Irrespective of the results of the no-confidence motion moved in the Karnataka assembly on July 18, democracy and democratic traditions have received a strong knock in this southern state. With a dozen MLAs of the ruling Congress and the Janata Dal (Secular) disappearing from Bengaluru -- after resigning -- to a five-star hotel in Mumbai where they are holed up for a fortnight have made Karnataka denizens wonder whether they are staying in a land where democracy prevails or not.
“They must have resigned on their own but the impression one gets is that they are kind of held hostage at the hotel and not allowed to come out and communicate with whom so ever they want. Is this democracy?” asks SN Rao, a 55-year-old denizen of Bengaluru. Similar views are expressed by many other residents of the city. “Caste affiliations play a strong role in politics in Karnataka yet many are finding things to be a little strange this time,” says T Ramappa, former secretary of Federation of Karnataka Chambers of Industry and Commerce.
The funny thing is that this is not the first time this sort of thing has occurred in Karnataka. The last assembly elections in May 2018 resulted in a hung house with BJP emerging top with 104 seats in a house of 224. But the BJP led by BS Yeddyurappa could form a government only for two days. This was because Congress with 88 seats and Janata Dal (S) with 38 seats combined to outnumber the saffron party and form a government. BJP, keenly eyeing an entry in south India was disappointed. But ruling combine gave them an opportunity soon with Chief Minister HD Kumaraswamy sidelining his partner Congress in multiple ways. Formidable Congress nominees like former home minister Ramalinga Reddy and former transport minister Roshan Baig were kept out of the ministry leading to angst. Other Congress MLAs also felt sidelined and upset that ‘the development works’ that they wanted were not been okayed by the chief minister. Fanning this disconcert was former Congress chief minister Siddaramaiah, who himself was smarting at his exclusion from the top job. To cap it all, the Congress bosses in Delhi had little clue and less interest in settling matters in Karnataka.
Things came to a head after the latest Lok Sabha polls a few months ago which resulted in the rout of both the Congress and Janata Dal (S) in the state. Both of them could get one seat each while BJP garnered 26 of the total 28 seats. Now as BJP was mulling how to upturn the alliance government in Karnataka, opportunity presented itself when Congress chief Rahul Gandhi resigned. “It resulted in confusion in the ranks of Congressmen. Many of them began to think that their future was not safe in this situation. And unhappy as they were with Kumaraswamy, it only required only a little prodding by the BJP for many Congress MLAs to quit the grand old party,” confides a senior Congress leader in Delhi.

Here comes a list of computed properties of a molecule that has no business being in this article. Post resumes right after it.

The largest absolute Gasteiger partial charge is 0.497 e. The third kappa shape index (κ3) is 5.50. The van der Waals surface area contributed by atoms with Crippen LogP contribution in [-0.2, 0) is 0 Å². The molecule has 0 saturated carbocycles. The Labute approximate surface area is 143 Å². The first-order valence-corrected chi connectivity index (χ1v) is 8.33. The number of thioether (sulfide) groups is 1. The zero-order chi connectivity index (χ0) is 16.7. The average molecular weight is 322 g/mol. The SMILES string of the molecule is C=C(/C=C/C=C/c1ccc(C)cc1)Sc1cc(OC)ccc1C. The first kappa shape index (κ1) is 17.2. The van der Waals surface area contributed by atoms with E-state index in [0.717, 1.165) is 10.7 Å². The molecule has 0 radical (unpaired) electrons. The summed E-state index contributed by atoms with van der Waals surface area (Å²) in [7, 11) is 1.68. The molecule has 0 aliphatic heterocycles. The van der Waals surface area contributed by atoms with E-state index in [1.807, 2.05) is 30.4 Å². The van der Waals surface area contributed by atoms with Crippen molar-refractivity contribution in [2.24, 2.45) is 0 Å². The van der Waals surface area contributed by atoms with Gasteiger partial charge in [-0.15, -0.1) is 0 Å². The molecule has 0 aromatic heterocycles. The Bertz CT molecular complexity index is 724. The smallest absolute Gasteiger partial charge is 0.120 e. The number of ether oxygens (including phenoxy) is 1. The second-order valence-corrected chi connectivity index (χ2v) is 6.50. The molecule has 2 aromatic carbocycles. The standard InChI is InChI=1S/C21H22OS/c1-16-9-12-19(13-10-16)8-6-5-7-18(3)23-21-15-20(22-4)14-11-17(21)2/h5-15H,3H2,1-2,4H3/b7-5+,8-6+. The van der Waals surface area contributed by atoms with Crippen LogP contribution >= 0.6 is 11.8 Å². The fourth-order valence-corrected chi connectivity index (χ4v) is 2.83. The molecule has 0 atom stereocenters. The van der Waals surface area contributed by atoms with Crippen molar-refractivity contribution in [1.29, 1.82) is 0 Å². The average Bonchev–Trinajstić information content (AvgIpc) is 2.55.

Well-placed sources suggest that although Yeddyurappa is keen that the BJP form a government immediately, Modi and Amit Shah are not so keen. Yeddy, as he is popularly known, is raring to sit in the chief minister’s ‘gaddi’ because at 76 he already past the 75 years of age mandated by BJP as the maximum age for occupying a public office. Not yet implemented strictly by the party, Yeddy does not want to take a chance. Yeddy, however, has total control over Lingayat votes which have traditionally backed the BJP and parachuted the party to power. The understanding in BJP circles in that the Modi-Shah duo does not want such a powerful man as chief minister and would rather settle for a less prominent politician like Devendra Fadnavis in Maharashtra who was installed to prevent RSS favourite Nitin Gadkari from ruling the roost in Mumbai. So given the patently unstable position will the ruling bosses in Delhi prefer a President’s Rule in Karnataka waiting for the party to consolidate its position in the state and rake in a clear majority next time on? This is the million dollar question. Meanwhile Governor Vajubhai Vala, who was chief minister Modi’s finance minister in Gujarat, can possibly hold the reins in the state. Let’s see.
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Kingshuk Nag is an author and a journalist.